2016 Main Conference Talk
Content types – the patterns of content in an organization’s digital presence – are an essential building block for any effective redesign. However, content strategists, user experience designers, and visual designers have very different understandings of what “content type” means. By coming to a common understanding, these experts can work together to craft a smart, sustainable online presence. There are several purposes for identifying the types of content on a website:
- Identifying content models, which enable better presentation on multiple devices and power dynamically created collections
- Enabling rules for content creation, review, promotion, and expiration
- Making it easier for content creators to choose effective metadata
Technologists and content management systems tend to define content types very broadly, considering them equivalent to templates. Visual designers and user experience designers often define content types in terms of various elements and their size and relation to one another. Content strategists think about what the content is about, what its business rules need to be, and how it is surfaced.
Bringing these perspectives together ensures the most robust definition, conception, and execution of content types. In this interactive session, we will look at lots of examples of content types and work individually and together to identify how they would best work in different environments and for different purposes.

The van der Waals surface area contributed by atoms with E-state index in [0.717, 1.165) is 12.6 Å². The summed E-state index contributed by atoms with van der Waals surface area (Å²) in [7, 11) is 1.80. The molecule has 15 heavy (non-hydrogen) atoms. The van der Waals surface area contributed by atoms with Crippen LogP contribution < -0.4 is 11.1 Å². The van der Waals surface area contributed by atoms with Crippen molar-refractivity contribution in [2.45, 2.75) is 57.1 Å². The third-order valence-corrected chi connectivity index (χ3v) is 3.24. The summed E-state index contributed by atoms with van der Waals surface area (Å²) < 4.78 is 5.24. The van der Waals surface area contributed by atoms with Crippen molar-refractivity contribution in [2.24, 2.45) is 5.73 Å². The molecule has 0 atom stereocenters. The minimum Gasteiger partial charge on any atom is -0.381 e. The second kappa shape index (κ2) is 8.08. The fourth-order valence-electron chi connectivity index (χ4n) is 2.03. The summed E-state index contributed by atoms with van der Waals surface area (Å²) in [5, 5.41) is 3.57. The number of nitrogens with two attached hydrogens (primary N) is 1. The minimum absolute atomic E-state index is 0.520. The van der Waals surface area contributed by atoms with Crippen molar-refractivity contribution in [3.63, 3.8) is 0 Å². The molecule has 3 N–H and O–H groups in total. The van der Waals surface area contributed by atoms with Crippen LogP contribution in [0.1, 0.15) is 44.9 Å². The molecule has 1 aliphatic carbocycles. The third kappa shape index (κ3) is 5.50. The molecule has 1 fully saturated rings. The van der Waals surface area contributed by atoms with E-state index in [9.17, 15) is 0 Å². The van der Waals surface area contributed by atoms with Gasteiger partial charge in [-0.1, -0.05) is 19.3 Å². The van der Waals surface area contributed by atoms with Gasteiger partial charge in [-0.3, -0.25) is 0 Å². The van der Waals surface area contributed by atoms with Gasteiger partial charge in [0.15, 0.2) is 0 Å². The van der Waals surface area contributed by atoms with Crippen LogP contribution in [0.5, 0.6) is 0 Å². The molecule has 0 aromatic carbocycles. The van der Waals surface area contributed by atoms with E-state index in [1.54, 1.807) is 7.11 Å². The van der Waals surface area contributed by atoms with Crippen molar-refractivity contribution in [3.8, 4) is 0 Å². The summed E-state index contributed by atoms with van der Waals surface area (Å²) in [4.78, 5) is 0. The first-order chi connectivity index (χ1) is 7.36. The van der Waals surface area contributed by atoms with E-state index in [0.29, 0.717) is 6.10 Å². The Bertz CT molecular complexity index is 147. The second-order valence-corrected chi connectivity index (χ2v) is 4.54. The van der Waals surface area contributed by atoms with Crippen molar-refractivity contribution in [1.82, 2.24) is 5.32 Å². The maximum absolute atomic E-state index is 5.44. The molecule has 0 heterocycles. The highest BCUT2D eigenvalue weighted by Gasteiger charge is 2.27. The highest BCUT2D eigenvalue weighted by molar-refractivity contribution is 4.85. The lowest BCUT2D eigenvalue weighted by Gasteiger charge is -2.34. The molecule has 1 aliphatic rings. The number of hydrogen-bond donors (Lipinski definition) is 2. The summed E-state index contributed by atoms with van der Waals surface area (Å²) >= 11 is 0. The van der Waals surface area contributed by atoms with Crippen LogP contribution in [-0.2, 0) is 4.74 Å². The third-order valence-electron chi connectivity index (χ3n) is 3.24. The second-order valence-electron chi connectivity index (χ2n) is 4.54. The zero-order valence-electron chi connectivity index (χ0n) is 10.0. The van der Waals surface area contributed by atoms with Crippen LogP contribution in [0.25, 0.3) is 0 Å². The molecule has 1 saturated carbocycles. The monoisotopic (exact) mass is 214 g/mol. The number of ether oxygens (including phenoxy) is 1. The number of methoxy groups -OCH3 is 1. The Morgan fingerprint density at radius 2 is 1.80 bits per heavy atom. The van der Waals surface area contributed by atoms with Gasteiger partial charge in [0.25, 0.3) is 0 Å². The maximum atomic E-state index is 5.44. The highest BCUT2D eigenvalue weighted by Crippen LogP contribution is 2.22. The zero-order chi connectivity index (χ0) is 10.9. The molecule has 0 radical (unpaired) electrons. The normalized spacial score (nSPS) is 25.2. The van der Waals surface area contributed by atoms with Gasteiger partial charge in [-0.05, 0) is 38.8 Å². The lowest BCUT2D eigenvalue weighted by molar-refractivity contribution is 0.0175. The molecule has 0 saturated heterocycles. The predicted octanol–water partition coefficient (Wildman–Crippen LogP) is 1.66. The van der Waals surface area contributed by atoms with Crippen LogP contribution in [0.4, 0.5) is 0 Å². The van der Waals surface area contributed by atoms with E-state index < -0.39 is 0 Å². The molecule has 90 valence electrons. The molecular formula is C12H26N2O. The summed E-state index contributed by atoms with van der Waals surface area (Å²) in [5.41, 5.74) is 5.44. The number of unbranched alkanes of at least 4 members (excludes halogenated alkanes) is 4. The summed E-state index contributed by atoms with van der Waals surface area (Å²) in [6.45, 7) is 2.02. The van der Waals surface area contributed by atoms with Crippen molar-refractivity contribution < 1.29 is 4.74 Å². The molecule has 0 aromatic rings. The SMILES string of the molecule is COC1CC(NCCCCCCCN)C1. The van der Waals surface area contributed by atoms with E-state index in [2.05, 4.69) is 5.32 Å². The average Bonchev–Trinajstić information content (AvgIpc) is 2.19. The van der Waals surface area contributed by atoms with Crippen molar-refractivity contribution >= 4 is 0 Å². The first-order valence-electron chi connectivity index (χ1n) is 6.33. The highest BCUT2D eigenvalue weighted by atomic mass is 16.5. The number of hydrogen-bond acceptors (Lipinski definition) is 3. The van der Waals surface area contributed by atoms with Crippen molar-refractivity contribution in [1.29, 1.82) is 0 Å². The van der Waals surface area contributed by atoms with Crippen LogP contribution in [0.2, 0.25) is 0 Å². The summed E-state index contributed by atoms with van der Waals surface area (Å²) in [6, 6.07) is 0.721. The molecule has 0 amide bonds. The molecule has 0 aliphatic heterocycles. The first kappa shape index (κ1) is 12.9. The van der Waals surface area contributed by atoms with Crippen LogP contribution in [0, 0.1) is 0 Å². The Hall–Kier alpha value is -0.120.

About the speaker(s)
Hilary Marsh is president and chief strategist of Content Company, a content and digital strategy consultancy. She helps associations, nonprofit organizations, and corporations get better results from their content by improving their practices for content creation, governance, management, and promotions. Content Company’s clients include the American Bar Association, American Medical Association, Estee Lauder, Endocrine Society, Institute of Food Technologists, Intuit, and Walgreens.
Hilary has been a leading content strategy practitioner, mentor, and professor since 1999. She developed and taught the first graduate-level content strategy courses for Kent State University. She has been published, quoted, and her work cited in major industry publications including Content Strategy for the Web, Content Strategy at Work, and reports from Prophet/Altimeter. She is a frequent speaker at content strategy, digital, and association conferences, including the IA Summit/IA Conference.